Guildford is a large town in Surrey, 27 miles southwest of London on the A3 trunk road midway between the capital and Portsmouth. The town has a population of about 80,000 and is the seat of the wider Borough of Guildford which had an estimated 146,100 inhabitants in 2015. Guildford has Saxon roots and historians attribute its location to the existence of a gap in the North Downs where the River Wey was forded by the Harrow Way. By AD 978 it was home to an early English Royal Mint With the building of the Wey Navigation and the Basingstoke Canal, Guildford was connected to a network of waterways that aided its prosperity. In the 20th century, the University of Surrey and Guildford Cathedral, an Anglican cathedral, were added. Due to recent development running north from Guildford, and linking to the Woking area, Guildford now officially forms the southwestern tip of the Greater London Built-up Area, as defined by the Office for National Statistics.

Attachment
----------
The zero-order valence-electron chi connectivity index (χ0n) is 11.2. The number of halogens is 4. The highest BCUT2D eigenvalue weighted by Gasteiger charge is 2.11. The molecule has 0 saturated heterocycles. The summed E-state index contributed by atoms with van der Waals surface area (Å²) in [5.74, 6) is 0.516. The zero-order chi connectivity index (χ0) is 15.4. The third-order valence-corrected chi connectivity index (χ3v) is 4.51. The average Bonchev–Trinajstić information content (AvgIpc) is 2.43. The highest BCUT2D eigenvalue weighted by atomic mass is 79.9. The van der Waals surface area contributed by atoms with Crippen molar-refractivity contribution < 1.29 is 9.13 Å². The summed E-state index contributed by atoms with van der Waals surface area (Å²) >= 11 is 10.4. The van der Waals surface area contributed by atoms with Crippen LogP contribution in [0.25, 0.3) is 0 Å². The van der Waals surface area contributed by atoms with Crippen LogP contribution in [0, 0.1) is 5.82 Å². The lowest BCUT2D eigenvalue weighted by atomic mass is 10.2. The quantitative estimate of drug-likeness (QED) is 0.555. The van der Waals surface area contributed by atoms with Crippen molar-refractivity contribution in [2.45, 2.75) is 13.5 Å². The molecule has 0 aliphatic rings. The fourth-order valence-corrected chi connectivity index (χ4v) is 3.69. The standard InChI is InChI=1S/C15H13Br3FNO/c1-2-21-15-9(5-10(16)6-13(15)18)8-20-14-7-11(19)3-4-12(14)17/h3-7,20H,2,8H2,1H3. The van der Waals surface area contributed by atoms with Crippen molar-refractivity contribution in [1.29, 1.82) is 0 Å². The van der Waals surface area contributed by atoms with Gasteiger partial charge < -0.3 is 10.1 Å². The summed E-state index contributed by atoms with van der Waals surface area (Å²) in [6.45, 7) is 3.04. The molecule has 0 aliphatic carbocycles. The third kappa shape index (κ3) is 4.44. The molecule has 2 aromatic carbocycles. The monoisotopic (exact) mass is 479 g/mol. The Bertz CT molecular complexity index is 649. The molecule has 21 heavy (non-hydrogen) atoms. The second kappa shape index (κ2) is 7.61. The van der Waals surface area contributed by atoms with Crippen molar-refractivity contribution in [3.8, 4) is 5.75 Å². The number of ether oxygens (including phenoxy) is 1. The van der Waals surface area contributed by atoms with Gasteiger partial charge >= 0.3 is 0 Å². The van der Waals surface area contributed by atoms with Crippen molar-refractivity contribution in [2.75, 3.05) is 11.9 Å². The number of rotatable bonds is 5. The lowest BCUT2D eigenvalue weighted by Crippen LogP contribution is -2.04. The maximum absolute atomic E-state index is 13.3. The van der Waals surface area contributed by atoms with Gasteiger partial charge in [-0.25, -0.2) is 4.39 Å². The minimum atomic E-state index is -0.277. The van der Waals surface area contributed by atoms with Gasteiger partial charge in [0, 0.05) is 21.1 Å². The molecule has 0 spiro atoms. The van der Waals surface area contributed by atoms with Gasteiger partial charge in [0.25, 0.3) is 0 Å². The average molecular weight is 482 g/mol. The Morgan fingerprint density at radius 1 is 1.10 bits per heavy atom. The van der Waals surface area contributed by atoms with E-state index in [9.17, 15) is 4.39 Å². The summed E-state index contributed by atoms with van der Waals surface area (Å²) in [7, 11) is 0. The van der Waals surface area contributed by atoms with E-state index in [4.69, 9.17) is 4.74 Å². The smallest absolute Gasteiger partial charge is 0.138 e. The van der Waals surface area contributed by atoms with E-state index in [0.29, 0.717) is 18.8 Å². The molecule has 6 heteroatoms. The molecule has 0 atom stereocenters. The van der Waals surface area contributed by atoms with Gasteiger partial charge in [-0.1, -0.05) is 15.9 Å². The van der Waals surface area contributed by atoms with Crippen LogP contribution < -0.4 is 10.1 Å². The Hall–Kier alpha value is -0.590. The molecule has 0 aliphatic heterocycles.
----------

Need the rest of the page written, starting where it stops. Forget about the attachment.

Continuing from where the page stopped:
Box Hill is a summit of the North Downs, Surrey, approximately 30km south-west of London. The hill takes its name from the ancient box woodland found on the steepest west-facing chalk slopes overlooking the River Mole. The western part of the hill is owned and managed by the National Trust, whilst the village of Box Hill lies on higher ground to the east. The highest point is Betchworth Clumps at 224m (735ft) above OD although the Salomons Memorial (at 172 metres) overlooking the town of Dorking is the most popular viewpoint.